As a disgruntled Asian consumer of prep schools, specifically Mega Academy in Flushing, perhaps I hold a little bias towards paying money for extra teaching. There's little doubt that prep schools, and I don't mean an actual preparatory school, have taken control of the world of education. While public schools remain available to all, and free of charge, parents have begun sending their children to extra classes, whether it be for the SAT or in remedy of school subjects, such as chemistry. The external courses often come with hefty price tags. Costs can reach a few thousand dollars for two or three months worth of lessons. Parents, specifically Asians, think of this as an investment; put ten thousand dollars into prep schools, and when the child graduates with a PhD, reap in the rewards of a high salary. Unfortunately, I find these investments riskier than stocks. The first problem with attending prep schools stems from the parents themselves. Most mothers and fathers have no understanding of the education system. Parents who don't speak English have it even harder, as they don't truly comprehend why a child is struggling in school. The decision to send a child to prep school often comes from laziness. Of course, the ideology surrounding it is simple: drop two thousand dollars and watch exam scores and grades soar. But it's rarely ever such a linear relationship. If a student is struggling with a subject, and the idea is to remedy it by paying for more lessons, the first realization should be that the other students in the class won't be on the same level. Although they all might be taking an extra class in physics, there's different levels of such a complex science. Some people learn faster than others. In prep schools, every student signed up, say for high school physics, is put into one class. Each student is on a different level with varying learning curves. The result of this is the same as a class in a public school: the smarter students will prevail while the ones who came in confused, leave confused. Nothing is solved with this method. There isn't a way to curb a student to learn in a group setting with twenty other people.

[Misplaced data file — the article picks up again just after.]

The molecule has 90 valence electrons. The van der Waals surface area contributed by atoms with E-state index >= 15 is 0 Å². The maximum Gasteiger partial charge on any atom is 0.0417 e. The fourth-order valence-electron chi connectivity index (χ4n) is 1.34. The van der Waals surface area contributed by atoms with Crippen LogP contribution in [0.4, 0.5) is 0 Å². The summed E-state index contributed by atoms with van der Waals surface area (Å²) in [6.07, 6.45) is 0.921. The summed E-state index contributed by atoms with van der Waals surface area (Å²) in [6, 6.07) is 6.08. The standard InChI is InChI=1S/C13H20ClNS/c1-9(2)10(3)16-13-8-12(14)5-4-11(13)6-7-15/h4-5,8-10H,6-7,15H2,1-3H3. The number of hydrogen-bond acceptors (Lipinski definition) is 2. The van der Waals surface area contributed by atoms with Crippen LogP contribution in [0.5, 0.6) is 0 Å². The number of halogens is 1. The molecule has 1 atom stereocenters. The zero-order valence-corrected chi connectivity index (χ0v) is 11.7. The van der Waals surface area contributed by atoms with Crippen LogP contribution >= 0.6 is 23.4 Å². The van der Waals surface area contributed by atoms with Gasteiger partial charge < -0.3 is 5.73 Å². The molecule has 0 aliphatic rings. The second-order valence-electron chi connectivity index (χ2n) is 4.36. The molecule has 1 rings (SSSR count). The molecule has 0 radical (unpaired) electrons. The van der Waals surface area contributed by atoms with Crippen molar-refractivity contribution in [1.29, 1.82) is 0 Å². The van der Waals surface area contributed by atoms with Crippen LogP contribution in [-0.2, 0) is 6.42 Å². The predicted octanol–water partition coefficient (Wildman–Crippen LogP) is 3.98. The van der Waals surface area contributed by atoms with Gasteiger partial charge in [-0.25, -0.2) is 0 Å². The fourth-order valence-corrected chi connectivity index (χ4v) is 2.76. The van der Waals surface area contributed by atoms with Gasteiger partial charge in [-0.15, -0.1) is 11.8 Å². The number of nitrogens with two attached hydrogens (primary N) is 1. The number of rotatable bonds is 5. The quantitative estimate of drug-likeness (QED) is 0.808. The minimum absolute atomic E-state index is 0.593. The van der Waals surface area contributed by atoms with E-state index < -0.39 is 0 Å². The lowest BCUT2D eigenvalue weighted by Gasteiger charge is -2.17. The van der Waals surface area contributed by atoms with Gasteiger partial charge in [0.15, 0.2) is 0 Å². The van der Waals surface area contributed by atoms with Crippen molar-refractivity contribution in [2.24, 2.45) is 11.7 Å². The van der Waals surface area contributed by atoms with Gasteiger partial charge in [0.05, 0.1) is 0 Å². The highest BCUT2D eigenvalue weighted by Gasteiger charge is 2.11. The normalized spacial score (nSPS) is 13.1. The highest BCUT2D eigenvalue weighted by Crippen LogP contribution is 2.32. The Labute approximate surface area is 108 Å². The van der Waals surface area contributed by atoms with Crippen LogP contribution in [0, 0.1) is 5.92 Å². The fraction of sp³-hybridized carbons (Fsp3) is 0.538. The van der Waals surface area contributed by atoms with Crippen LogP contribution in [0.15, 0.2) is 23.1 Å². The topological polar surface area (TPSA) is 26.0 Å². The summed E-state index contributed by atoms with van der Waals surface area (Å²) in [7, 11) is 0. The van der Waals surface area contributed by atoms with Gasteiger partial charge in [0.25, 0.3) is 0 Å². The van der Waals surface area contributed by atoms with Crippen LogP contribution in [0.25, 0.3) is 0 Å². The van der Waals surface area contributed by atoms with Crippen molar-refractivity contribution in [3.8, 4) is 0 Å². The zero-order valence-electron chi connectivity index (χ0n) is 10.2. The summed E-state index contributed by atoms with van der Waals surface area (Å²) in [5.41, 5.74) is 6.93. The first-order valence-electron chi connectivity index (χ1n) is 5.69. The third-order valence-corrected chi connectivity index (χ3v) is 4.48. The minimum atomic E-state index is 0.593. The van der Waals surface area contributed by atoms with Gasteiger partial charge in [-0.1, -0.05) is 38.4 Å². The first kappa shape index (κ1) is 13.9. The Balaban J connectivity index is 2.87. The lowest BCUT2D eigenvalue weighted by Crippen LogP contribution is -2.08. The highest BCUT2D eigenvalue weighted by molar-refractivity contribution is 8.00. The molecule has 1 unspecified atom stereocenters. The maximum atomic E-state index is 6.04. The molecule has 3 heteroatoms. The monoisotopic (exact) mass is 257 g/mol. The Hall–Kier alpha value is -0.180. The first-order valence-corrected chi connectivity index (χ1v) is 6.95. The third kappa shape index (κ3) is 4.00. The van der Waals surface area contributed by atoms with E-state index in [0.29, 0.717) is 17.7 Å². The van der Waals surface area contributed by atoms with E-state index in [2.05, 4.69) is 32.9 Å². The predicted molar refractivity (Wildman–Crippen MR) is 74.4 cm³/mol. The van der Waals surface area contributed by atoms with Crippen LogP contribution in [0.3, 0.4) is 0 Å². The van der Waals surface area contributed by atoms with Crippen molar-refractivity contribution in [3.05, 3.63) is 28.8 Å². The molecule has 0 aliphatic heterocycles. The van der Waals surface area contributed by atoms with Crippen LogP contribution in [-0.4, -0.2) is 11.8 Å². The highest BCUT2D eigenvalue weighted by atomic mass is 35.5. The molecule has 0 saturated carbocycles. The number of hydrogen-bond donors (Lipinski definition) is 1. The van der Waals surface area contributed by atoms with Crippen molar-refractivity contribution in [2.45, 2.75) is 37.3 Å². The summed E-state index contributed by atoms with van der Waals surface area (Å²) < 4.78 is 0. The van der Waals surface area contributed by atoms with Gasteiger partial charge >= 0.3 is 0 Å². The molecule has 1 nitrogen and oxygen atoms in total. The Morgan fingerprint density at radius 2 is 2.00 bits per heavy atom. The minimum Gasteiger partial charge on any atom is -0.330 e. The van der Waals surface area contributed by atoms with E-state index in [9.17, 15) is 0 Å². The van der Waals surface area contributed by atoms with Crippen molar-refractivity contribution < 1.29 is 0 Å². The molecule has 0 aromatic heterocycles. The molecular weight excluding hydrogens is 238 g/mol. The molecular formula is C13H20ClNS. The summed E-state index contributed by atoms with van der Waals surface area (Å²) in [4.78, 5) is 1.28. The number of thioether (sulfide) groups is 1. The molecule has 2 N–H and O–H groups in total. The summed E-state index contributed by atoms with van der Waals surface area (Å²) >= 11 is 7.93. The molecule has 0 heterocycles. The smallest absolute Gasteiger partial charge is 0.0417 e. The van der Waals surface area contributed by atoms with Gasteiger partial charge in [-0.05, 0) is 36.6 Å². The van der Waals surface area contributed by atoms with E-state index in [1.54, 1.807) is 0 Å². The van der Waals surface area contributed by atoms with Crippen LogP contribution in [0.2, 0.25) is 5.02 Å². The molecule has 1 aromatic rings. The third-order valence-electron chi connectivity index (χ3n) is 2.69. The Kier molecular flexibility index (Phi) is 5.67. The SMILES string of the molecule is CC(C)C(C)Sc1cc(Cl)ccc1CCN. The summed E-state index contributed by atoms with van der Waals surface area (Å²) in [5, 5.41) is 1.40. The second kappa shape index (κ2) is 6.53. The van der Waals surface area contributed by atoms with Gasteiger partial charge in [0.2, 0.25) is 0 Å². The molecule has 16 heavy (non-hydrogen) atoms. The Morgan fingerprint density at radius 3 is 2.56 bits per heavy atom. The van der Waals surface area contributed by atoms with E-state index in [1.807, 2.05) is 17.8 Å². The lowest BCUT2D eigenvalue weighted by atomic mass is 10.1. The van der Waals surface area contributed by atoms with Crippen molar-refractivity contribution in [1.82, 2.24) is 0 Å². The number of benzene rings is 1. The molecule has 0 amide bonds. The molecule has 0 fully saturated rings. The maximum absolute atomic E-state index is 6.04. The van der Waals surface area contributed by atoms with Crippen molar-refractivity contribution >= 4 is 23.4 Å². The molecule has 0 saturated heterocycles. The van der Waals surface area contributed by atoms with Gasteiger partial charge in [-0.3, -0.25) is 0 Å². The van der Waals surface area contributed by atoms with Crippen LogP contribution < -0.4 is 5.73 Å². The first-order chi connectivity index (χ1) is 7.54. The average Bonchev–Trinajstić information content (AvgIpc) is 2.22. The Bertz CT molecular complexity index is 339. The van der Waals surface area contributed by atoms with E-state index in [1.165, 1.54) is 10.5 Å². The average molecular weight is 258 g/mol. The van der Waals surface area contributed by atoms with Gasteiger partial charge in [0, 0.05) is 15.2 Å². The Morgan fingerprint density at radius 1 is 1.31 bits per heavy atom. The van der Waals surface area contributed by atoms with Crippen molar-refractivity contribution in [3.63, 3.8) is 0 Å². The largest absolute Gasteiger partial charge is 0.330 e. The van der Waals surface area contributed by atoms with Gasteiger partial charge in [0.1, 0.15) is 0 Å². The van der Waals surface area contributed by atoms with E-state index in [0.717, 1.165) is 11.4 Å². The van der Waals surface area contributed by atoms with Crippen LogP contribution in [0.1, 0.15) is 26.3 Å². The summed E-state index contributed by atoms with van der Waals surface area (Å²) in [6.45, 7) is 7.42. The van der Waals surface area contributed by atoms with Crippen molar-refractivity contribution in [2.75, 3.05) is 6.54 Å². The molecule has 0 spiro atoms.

That's the reason why prep schools do not work. People will see stories of students who "succeeded" by taking SAT courses, but the truth of the matter is, most of them were already talented from the start. If you're going to take a child in a top-tier public school, who's currently attending prep school, and compare him to another child from a mediocre public school attending prep school, the conclusion is as logical and obvious as it should be: the former student will do better than the latter. There is no magical formula presented within prep schools and it's not because a child didn't try hard enough. Sure, some students might work harder in these extra courses and homework, but it'll never vault someone from a tier 3 to a tier 1 college. The only true way of teaching is hiring a private tutor to individually help a child. If a student is struggling in a certain subject, he needs to learn from the beginning. Basic fundamentals won't be taught in a class with other paying students.
The end conclusion is obvious. Prep schools are an utter waste of money. Personally, I haven't seen my SAT score improve a reasonable amount for the cost of the "education." As a matter of fact, the marginal improvements I made were probably out of luck. But, of course, the majority of parents won't stop believing in these schools. It's the easiest and laziest ways for parents to be involved with the education of their children. So how do you help your child? Proper education from a young age comes a long way, but so does good habits, such as reading. Everything ties in at the end. Private tutors, though very expensive, are the best way to remedy any struggle in learning. Then, the parents can also help, offering what knowledge they already know. But whatever happens, don't bother tossing a few thousand dollars at a prep school.